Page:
Seared Duck Breast

Seared duck breast that’s restaurant-worthy after being rubbed with a garlic and peppercorn paste and cooked to perfection is a simple yet sophisticated dinner for any occasion.

Two seared duck breasts, one sliced, the other whole on a wood cutting board

Chef David Tanis took inspiration for this simple seared duck breast from classic steak au poivre, which is simply rubbed with a paste of black peppercorns and garlic that is pan seared to perfection to impart the duck a magnificently crisp skin and a rosy medium-rare doneness.. The foolproof method below outlines exactly how.  Originally published December 5, 2013.Renee Schettler Rossi

What Is Gremolata?

The lovely little parsley situation in this recipe casually stretches the definition of gremolata from the classic garnish of minced parsley, lemon zest, and garlic to a stately little salad of whole parsley leaves and a lemon vinaigrette with the edge of garlic. The minced rendition is traditionally sprinkled atop osso buco (braised veal shanks) as a means to effectively slash the dish’s richness from ridiculously indulgent to really quite tolerable—and quite enjoyable—levels. It’s a trick that also works well with similarly rich dishes such as duck, amply marbled steak, fish panfried in butter, and the like. This salad does exactly the same. Groovy. Although moms, you may want to make certain it’s on the side and not touching the duck breast. Almost every kid we know loves duck breast, though parsley not so much.

Seared Duck Breast

  • Quick Glance
  • 30 M
  • 1 H, 40 M
  • Serves 2 to 4
5/5 - 1 reviews
Print RecipeBuy the One Good Dish cookbook

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  • For the duck
  • 1 Muscovy duck breast (1 lb)
  • 1 teaspoon salt
  • 4 garlic cloves, smashed to a paste with a little salt
  • 1 tablespoon coarsely crushed peppercorns
  • For the parsley salad
  • 1 large bunch flat-leaf parsley leaves
  • 2 teaspoons fresh lemon juice
  • Salt, to taste
  • Freshly ground black pepper, to taste
  • 1 small garlic clove, minced
  • 2 tablespoons extra-virgin olive oil
  • Chunk Parmigiano-Reggiano cheese (optional)


  • Make the duck
  • 1. Using a sharp knife, remove the tenderloin from the underside of the duck breast and reserve for another use. Trim any ragged bits or gristle from the underside of the duck, and then turn the breast over and trim any excess fat from the edges. Pat the duck completely dry with paper towels.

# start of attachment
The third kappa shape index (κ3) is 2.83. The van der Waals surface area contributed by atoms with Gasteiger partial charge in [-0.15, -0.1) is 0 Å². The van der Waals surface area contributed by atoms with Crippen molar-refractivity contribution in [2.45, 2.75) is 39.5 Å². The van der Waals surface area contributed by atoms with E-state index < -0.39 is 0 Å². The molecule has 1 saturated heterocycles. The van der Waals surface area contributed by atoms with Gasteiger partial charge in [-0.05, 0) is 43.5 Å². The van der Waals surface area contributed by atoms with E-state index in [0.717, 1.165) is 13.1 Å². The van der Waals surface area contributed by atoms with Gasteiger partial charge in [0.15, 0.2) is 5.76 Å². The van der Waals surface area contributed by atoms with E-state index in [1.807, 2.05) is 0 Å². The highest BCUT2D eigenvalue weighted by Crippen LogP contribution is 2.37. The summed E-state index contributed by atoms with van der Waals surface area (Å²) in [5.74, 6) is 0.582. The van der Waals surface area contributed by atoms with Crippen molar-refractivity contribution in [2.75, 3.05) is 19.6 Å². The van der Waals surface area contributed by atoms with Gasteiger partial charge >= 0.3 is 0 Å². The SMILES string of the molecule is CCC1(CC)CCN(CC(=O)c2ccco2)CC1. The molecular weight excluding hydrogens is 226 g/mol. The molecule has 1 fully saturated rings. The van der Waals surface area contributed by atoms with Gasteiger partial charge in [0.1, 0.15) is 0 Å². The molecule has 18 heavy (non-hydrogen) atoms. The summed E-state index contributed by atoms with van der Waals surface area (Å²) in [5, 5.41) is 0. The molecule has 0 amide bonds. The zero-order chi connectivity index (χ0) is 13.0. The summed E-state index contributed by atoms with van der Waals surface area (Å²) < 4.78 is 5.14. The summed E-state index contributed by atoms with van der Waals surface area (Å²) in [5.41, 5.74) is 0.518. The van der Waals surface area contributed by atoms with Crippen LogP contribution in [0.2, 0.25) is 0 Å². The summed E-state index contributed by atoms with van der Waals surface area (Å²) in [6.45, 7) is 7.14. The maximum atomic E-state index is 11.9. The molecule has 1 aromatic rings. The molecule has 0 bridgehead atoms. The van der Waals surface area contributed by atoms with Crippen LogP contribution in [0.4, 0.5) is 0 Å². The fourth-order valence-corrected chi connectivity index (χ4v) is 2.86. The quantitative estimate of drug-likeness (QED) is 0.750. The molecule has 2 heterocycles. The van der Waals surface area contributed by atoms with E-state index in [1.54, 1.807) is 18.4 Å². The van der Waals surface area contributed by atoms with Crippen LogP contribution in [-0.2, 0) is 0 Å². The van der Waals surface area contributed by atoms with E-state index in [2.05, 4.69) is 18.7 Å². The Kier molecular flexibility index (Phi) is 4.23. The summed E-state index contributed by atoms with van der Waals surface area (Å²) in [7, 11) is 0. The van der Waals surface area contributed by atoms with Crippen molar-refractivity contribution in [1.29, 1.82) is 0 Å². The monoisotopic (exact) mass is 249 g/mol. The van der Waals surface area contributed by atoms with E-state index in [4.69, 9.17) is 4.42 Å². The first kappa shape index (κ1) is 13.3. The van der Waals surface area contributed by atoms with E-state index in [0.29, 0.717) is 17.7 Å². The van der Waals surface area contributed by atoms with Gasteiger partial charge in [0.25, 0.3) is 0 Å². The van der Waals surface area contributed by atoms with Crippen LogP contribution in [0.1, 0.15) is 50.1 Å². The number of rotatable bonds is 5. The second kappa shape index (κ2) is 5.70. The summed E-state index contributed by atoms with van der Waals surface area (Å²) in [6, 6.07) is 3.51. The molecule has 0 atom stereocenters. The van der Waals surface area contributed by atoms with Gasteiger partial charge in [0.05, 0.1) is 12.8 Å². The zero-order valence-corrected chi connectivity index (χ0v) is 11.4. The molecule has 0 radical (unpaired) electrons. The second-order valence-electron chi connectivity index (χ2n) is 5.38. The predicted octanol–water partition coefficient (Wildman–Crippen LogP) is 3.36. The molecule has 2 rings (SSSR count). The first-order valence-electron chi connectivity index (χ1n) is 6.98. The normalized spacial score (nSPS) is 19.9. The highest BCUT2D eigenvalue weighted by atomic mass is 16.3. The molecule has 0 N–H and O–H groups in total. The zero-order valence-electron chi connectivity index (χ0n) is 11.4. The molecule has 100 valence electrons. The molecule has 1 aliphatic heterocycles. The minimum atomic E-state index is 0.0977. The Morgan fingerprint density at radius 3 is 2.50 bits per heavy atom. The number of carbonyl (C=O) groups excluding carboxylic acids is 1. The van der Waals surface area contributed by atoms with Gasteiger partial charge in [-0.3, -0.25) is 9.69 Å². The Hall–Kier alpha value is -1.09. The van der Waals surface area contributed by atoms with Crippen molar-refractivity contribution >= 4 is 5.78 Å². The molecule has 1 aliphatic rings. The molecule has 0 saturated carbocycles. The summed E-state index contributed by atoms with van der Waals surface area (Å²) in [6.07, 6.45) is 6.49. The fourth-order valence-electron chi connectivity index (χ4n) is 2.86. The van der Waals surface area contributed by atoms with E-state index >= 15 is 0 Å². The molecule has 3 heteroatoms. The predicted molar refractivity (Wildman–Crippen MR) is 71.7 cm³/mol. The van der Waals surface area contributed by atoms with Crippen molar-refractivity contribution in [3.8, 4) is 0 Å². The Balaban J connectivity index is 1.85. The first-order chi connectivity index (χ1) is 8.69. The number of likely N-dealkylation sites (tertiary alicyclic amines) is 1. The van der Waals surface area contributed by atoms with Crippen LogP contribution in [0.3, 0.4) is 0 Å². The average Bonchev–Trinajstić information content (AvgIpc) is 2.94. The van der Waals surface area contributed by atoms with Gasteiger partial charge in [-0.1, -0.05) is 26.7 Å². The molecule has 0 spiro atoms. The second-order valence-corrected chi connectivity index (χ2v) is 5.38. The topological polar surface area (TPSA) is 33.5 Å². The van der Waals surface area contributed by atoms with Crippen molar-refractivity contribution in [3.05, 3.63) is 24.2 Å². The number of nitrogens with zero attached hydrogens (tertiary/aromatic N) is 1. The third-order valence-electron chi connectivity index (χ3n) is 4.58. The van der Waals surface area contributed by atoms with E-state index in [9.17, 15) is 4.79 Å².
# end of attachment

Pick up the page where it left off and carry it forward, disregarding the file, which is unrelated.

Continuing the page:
• 2. Place the duck, skin side up, on a cutting board. Score the skin with the tip of the knife by making shallow diagonal cuts, 1/2 inch apart, in one direction and then repeating in the other direction, creating a diamond pattern. Season both sides of the duck (that is, the skin side and the meat side) with the salt, then massage with the garlic paste (again on both sides), and then press the crushed peppercorns evenly onto the surface (again on both sides). Put the duck on a platter and set aside for at least 1 hour at room temperature. (You can instead cover and refrigerate the duck overnight; bring to room temperature before cooking.)
  • 3. Heat a cast-iron skillet over medium-high heat until hot but not smoking. Carefully add the duck breast, skin side down, and let it sizzle for several minutes. Using tongs, check to see that the skin is not browning too quickly and that the garlic is not burning, and if necessary, reduce the heat. Be careful; the duck breast will render a fair amount of hot fat. Cook until the duck skin is golden and crisp, 6 or 7 minutes. Turn the duck breast over and cook for 2 minutes more. Transfer the duck to a carving board and let rest for at least 10 minutes. Reserve the rendered duck fat in the skillet, allowing it to cool to room temperature and then straining it into a jar and refrigerating it for future use.
  • Make the parsley salad
  • 4. Pick the parsley leaves from the stems—you want about 2 loosely packed cups. Wash and gently dry with a clean towel.
  • 5. In a small bowl, whisk together the lemon juice, salt and pepper to taste, garlic, and oil.
  • 6. At the very last moment before dinner, turn the parsley leaves into a serving dish, add a sprinkle of salt, and then gently toss with the dressing to coat lightly. Serve in a fluffy pile and garnish with shavings of Parmigiano, if desired.
  • Serve the peppery duck breast
  • 7. Cut the duck at an angle into 1/4-inch-thick slices and arrange on a platter. If desired, top the duck with a fluffy pile of parsley salad. Serve immediately.

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